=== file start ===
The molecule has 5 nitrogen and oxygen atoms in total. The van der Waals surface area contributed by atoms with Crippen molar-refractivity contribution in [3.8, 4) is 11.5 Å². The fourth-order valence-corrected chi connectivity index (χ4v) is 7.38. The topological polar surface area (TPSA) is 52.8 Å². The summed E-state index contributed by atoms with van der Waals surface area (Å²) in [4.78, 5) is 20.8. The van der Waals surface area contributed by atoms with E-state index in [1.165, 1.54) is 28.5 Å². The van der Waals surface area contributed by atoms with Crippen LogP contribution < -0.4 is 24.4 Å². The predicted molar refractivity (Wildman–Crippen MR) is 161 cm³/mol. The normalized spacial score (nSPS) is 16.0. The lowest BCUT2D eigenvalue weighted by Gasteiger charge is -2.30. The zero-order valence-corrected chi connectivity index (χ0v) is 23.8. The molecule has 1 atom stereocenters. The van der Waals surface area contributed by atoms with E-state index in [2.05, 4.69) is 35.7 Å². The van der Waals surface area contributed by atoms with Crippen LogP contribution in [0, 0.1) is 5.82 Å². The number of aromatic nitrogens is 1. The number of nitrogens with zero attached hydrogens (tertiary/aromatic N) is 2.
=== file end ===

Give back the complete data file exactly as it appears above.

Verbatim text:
The molecule has 5 nitrogen and oxygen atoms in total. The van der Waals surface area contributed by atoms with Crippen molar-refractivity contribution in [3.8, 4) is 11.5 Å². The fourth-order valence-corrected chi connectivity index (χ4v) is 7.38. The topological polar surface area (TPSA) is 52.8 Å². The summed E-state index contributed by atoms with van der Waals surface area (Å²) in [4.78, 5) is 20.8. The van der Waals surface area contributed by atoms with E-state index in [1.165, 1.54) is 28.5 Å². The van der Waals surface area contributed by atoms with Crippen LogP contribution < -0.4 is 24.4 Å². The predicted molar refractivity (Wildman–Crippen MR) is 161 cm³/mol. The normalized spacial score (nSPS) is 16.0. The lowest BCUT2D eigenvalue weighted by Gasteiger charge is -2.30. The zero-order valence-corrected chi connectivity index (χ0v) is 23.8. The molecule has 1 atom stereocenters. The van der Waals surface area contributed by atoms with E-state index in [2.05, 4.69) is 35.7 Å². The van der Waals surface area contributed by atoms with Crippen LogP contribution in [0, 0.1) is 5.82 Å². The number of aromatic nitrogens is 1. The number of nitrogens with zero attached hydrogens (tertiary/aromatic N) is 2.